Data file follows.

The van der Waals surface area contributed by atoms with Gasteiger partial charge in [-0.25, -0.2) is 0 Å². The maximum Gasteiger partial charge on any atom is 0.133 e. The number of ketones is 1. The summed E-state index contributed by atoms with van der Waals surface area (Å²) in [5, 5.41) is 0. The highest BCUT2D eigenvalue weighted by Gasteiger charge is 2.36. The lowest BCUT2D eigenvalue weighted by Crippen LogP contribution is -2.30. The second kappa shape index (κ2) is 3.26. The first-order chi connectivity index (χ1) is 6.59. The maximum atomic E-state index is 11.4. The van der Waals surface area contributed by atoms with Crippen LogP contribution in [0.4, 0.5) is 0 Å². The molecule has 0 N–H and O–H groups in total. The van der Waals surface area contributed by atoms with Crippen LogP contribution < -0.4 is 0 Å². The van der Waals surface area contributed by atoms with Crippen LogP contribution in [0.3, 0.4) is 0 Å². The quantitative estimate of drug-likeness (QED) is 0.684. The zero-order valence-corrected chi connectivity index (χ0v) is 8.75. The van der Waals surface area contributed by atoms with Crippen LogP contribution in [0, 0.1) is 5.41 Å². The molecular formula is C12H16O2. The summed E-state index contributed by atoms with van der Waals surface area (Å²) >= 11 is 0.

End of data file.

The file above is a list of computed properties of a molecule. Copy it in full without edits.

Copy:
The van der Waals surface area contributed by atoms with Gasteiger partial charge in [-0.25, -0.2) is 0 Å². The maximum Gasteiger partial charge on any atom is 0.133 e. The number of ketones is 1. The summed E-state index contributed by atoms with van der Waals surface area (Å²) in [5, 5.41) is 0. The highest BCUT2D eigenvalue weighted by Gasteiger charge is 2.36. The lowest BCUT2D eigenvalue weighted by Crippen LogP contribution is -2.30. The second kappa shape index (κ2) is 3.26. The first-order chi connectivity index (χ1) is 6.59. The maximum atomic E-state index is 11.4. The van der Waals surface area contributed by atoms with Crippen LogP contribution in [0.4, 0.5) is 0 Å². The molecule has 0 N–H and O–H groups in total. The van der Waals surface area contributed by atoms with Crippen LogP contribution < -0.4 is 0 Å². The van der Waals surface area contributed by atoms with Crippen LogP contribution in [0.3, 0.4) is 0 Å². The quantitative estimate of drug-likeness (QED) is 0.684. The zero-order valence-corrected chi connectivity index (χ0v) is 8.75. The van der Waals surface area contributed by atoms with Crippen LogP contribution in [0, 0.1) is 5.41 Å². The molecular formula is C12H16O2. The summed E-state index contributed by atoms with van der Waals surface area (Å²) >= 11 is 0.